• Ardha bekhasana: Try this thigh stretch with all of the same alignment points as is ardha makarasana. You may find that the knee on the leg you're stretching wants to lift off the floor. If it does, that means that the top of the thigh is pushing forward, flattening the lower back. You want the stretch to be more in the belly of the muscles, not near the groin area, for the safest stretch.
  • Supta virasana: This is always a good pose for working on the SI joints, because you can see the alignment in the pelvis very clearly. When you set up in virasana, make sure that the inner thighs are flowing down and that this creates a natural curve in the lower back. You may find that one thigh is more pushed up than the other. If so, manually Inner Spiral the opposite leg to make more room for that thigh to rest back. This will also help level out the pelvis and sacrum for resting back into supta virasana. As you lie back,
  • Janu sirsasana: As a twist, this pose can be challenging to find the optimal alignment around the sacrum. Start facing between the legs, rather than twisted over the front leg, and create a strong muscular action to the midline that you feel all the way up through the pelvis. The back leg (bent leg) side will need more Inner Spiral, to get the top of the sacrum to draw in and up as you twist to the front. The front leg side will need more Outer Spiral, rooting the pelvic bones back and into the earth. Together, the sacrum will be held in a dynamic alignment.
  • Ardha matsyendrasana: Again, create good alignment for this pose even before going into the twist. To stabilize the sacrum, hug the legs and hips to the midline, using one arm crossed around the front knee to help create that action. Then turn the inner thighs in and down, until the top of the sacrum lifts in and up and the lumbar has its natural curve. Then anchor the pelvic bones down, especially on the front leg side, without flattening the lower back. Keeping all of that, twist from the back side toward the front. The pelvic bones should not move at all (although the front hip will try to draw back, keep it anchored).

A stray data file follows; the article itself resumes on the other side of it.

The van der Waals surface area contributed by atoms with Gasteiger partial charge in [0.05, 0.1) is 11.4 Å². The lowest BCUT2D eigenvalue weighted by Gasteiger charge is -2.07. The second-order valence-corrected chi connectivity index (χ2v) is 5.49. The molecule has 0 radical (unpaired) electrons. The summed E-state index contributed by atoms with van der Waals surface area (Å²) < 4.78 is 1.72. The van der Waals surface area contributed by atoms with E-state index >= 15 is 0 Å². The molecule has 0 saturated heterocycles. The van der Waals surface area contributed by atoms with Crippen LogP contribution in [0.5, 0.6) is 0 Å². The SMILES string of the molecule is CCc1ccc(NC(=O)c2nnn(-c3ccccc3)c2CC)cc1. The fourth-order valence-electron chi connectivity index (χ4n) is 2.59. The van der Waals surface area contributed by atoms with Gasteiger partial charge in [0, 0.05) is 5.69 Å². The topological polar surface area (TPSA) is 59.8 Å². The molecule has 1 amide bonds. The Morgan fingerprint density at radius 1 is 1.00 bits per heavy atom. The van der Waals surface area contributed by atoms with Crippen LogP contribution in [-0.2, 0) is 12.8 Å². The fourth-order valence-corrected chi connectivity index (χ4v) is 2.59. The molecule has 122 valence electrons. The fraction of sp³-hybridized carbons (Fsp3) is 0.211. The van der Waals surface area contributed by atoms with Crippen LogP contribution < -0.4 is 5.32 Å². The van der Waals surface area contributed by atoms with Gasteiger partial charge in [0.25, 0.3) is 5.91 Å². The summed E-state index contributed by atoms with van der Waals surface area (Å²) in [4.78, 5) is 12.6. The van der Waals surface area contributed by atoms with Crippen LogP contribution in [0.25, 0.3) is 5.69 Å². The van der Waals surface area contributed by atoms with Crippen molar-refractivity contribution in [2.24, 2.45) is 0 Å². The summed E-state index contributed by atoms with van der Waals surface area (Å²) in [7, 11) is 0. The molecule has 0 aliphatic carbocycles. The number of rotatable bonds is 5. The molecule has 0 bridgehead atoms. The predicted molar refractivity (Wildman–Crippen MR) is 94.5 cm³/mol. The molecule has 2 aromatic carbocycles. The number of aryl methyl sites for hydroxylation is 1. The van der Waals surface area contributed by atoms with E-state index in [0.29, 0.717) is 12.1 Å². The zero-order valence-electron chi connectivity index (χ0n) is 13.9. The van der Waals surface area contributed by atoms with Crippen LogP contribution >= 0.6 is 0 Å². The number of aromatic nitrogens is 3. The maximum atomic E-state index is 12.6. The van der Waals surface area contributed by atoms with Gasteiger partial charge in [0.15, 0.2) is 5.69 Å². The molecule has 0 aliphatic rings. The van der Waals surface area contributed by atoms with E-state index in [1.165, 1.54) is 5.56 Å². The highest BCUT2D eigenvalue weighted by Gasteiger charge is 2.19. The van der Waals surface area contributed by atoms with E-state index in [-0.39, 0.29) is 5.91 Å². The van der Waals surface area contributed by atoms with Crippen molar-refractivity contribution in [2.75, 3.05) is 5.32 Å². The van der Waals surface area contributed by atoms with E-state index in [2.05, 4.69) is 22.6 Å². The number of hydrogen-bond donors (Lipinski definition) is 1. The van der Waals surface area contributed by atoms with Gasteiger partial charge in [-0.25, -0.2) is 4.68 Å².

• Upavista konasana: In seated forward bends, like upavista konasana, the spine will be in a rounded form but the top of the sacrum still draws in and up. Start in a stage 1 forward bend, with the spine vertical and your hands supporting you behind the hips. Engage the legs toward the midline, and then turn the inner upper thighs in and down and wide, until you feel the lift at the top of the sacrum and lower back. You must be able to keep this lift in the upright position before moving into stage 2, the forward bend. As you bring your hands in front and take the forward bend, keep the upper inner thighs pressing strongly into the floor to create good action in the sacrum even while grounding the pelvic bones down.